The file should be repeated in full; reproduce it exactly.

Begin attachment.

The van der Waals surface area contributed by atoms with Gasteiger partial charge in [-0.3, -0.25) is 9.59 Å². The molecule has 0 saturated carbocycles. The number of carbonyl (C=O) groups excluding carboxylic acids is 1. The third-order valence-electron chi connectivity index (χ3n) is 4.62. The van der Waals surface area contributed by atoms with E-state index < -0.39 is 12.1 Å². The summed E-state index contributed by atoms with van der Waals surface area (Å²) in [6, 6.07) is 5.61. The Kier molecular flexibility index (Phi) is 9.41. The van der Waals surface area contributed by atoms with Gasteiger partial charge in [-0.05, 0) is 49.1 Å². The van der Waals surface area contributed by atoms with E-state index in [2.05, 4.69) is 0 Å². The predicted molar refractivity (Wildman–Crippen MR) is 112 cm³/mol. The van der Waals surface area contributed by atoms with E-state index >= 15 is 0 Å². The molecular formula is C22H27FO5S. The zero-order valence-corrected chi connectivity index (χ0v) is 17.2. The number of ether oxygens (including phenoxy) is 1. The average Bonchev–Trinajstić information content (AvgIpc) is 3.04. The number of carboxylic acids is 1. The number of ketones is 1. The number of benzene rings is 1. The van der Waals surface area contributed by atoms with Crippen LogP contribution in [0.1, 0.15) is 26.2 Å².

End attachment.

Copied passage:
The van der Waals surface area contributed by atoms with Gasteiger partial charge in [-0.3, -0.25) is 9.59 Å². The molecule has 0 saturated carbocycles. The number of carbonyl (C=O) groups excluding carboxylic acids is 1. The third-order valence-electron chi connectivity index (χ3n) is 4.62. The van der Waals surface area contributed by atoms with E-state index < -0.39 is 12.1 Å². The summed E-state index contributed by atoms with van der Waals surface area (Å²) in [6, 6.07) is 5.61. The Kier molecular flexibility index (Phi) is 9.41. The van der Waals surface area contributed by atoms with Gasteiger partial charge in [-0.05, 0) is 49.1 Å². The van der Waals surface area contributed by atoms with E-state index in [2.05, 4.69) is 0 Å². The predicted molar refractivity (Wildman–Crippen MR) is 112 cm³/mol. The van der Waals surface area contributed by atoms with E-state index >= 15 is 0 Å². The molecular formula is C22H27FO5S. The zero-order valence-corrected chi connectivity index (χ0v) is 17.2. The number of ether oxygens (including phenoxy) is 1. The average Bonchev–Trinajstić information content (AvgIpc) is 3.04. The number of carboxylic acids is 1. The number of ketones is 1. The number of benzene rings is 1. The van der Waals surface area contributed by atoms with Crippen LogP contribution in [0.1, 0.15) is 26.2 Å².